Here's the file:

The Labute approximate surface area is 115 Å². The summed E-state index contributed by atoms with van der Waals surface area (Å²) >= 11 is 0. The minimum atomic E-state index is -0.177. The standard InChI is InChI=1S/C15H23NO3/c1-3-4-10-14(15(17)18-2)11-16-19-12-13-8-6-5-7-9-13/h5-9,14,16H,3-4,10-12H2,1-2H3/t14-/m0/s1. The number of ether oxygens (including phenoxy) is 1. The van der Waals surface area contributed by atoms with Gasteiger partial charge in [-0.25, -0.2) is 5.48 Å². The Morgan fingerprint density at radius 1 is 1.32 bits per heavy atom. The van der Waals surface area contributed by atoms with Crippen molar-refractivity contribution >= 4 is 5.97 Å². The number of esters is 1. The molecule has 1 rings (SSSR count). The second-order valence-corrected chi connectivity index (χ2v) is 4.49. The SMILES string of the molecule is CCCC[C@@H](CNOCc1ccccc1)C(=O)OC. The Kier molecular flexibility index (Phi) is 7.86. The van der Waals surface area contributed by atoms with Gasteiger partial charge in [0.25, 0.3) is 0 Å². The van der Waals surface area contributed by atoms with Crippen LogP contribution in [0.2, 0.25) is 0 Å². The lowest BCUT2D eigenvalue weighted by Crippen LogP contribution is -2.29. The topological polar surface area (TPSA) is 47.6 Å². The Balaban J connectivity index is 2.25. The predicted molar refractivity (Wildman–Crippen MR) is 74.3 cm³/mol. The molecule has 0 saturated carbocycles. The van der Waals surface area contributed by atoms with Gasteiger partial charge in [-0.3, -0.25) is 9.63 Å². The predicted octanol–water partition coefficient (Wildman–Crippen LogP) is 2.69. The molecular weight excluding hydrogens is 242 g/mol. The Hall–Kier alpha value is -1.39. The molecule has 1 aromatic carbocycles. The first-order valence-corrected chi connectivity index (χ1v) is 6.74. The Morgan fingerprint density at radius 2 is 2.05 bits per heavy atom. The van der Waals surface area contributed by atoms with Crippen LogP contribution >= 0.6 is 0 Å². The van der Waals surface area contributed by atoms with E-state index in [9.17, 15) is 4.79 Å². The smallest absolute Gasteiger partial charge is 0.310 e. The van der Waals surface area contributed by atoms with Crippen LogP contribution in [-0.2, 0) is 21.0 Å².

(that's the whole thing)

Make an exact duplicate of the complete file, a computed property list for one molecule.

The Labute approximate surface area is 115 Å². The summed E-state index contributed by atoms with van der Waals surface area (Å²) >= 11 is 0. The minimum atomic E-state index is -0.177. The standard InChI is InChI=1S/C15H23NO3/c1-3-4-10-14(15(17)18-2)11-16-19-12-13-8-6-5-7-9-13/h5-9,14,16H,3-4,10-12H2,1-2H3/t14-/m0/s1. The number of ether oxygens (including phenoxy) is 1. The van der Waals surface area contributed by atoms with Gasteiger partial charge in [-0.25, -0.2) is 5.48 Å². The Morgan fingerprint density at radius 1 is 1.32 bits per heavy atom. The van der Waals surface area contributed by atoms with Crippen molar-refractivity contribution >= 4 is 5.97 Å². The number of esters is 1. The molecule has 1 rings (SSSR count). The second-order valence-corrected chi connectivity index (χ2v) is 4.49. The SMILES string of the molecule is CCCC[C@@H](CNOCc1ccccc1)C(=O)OC. The Kier molecular flexibility index (Phi) is 7.86. The van der Waals surface area contributed by atoms with Gasteiger partial charge in [0.25, 0.3) is 0 Å². The van der Waals surface area contributed by atoms with Crippen LogP contribution in [0.2, 0.25) is 0 Å². The lowest BCUT2D eigenvalue weighted by Crippen LogP contribution is -2.29. The topological polar surface area (TPSA) is 47.6 Å². The Balaban J connectivity index is 2.25. The predicted molar refractivity (Wildman–Crippen MR) is 74.3 cm³/mol. The molecule has 0 saturated carbocycles. The van der Waals surface area contributed by atoms with Gasteiger partial charge in [-0.3, -0.25) is 9.63 Å². The predicted octanol–water partition coefficient (Wildman–Crippen LogP) is 2.69. The molecular weight excluding hydrogens is 242 g/mol. The Hall–Kier alpha value is -1.39. The molecule has 1 aromatic carbocycles. The first-order valence-corrected chi connectivity index (χ1v) is 6.74. The Morgan fingerprint density at radius 2 is 2.05 bits per heavy atom. The van der Waals surface area contributed by atoms with Crippen LogP contribution >= 0.6 is 0 Å². The van der Waals surface area contributed by atoms with E-state index in [9.17, 15) is 4.79 Å². The smallest absolute Gasteiger partial charge is 0.310 e. The van der Waals surface area contributed by atoms with Crippen LogP contribution in [-0.2, 0) is 21.0 Å².